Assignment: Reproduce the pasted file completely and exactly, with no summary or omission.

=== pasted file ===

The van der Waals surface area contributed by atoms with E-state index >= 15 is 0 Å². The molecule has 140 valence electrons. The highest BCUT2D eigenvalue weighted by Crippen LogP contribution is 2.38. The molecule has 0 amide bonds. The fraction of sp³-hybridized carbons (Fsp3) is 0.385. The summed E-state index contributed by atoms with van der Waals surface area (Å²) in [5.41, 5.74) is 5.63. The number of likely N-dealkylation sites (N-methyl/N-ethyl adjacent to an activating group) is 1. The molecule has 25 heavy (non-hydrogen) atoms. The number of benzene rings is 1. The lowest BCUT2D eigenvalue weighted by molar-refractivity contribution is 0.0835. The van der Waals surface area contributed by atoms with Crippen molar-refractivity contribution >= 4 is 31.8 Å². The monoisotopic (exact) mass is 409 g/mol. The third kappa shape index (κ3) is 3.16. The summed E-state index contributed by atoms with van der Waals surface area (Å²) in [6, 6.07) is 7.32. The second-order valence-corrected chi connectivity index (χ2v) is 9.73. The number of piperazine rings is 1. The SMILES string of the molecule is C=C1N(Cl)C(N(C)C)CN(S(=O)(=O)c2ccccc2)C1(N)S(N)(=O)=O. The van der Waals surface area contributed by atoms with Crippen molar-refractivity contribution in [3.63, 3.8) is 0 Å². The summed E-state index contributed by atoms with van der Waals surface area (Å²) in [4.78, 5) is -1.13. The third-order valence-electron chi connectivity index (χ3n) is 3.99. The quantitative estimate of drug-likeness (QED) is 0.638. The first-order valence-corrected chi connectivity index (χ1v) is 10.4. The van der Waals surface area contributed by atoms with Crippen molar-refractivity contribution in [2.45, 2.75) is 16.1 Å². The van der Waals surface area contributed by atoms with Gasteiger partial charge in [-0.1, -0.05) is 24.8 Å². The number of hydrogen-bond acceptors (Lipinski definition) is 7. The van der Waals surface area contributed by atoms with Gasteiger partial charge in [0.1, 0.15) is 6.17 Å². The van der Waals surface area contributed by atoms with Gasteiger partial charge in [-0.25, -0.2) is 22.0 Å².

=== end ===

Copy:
The van der Waals surface area contributed by atoms with E-state index >= 15 is 0 Å². The molecule has 140 valence electrons. The highest BCUT2D eigenvalue weighted by Crippen LogP contribution is 2.38. The molecule has 0 amide bonds. The fraction of sp³-hybridized carbons (Fsp3) is 0.385. The summed E-state index contributed by atoms with van der Waals surface area (Å²) in [5.41, 5.74) is 5.63. The number of likely N-dealkylation sites (N-methyl/N-ethyl adjacent to an activating group) is 1. The molecule has 25 heavy (non-hydrogen) atoms. The number of benzene rings is 1. The lowest BCUT2D eigenvalue weighted by molar-refractivity contribution is 0.0835. The van der Waals surface area contributed by atoms with Crippen molar-refractivity contribution >= 4 is 31.8 Å². The monoisotopic (exact) mass is 409 g/mol. The third kappa shape index (κ3) is 3.16. The summed E-state index contributed by atoms with van der Waals surface area (Å²) in [6, 6.07) is 7.32. The second-order valence-corrected chi connectivity index (χ2v) is 9.73. The number of piperazine rings is 1. The SMILES string of the molecule is C=C1N(Cl)C(N(C)C)CN(S(=O)(=O)c2ccccc2)C1(N)S(N)(=O)=O. The van der Waals surface area contributed by atoms with Crippen molar-refractivity contribution in [3.63, 3.8) is 0 Å². The summed E-state index contributed by atoms with van der Waals surface area (Å²) in [4.78, 5) is -1.13. The third-order valence-electron chi connectivity index (χ3n) is 3.99. The quantitative estimate of drug-likeness (QED) is 0.638. The first-order valence-corrected chi connectivity index (χ1v) is 10.4. The van der Waals surface area contributed by atoms with Crippen molar-refractivity contribution in [2.45, 2.75) is 16.1 Å². The van der Waals surface area contributed by atoms with Gasteiger partial charge in [-0.1, -0.05) is 24.8 Å². The number of hydrogen-bond acceptors (Lipinski definition) is 7. The van der Waals surface area contributed by atoms with Gasteiger partial charge in [0.1, 0.15) is 6.17 Å². The van der Waals surface area contributed by atoms with Gasteiger partial charge in [-0.25, -0.2) is 22.0 Å².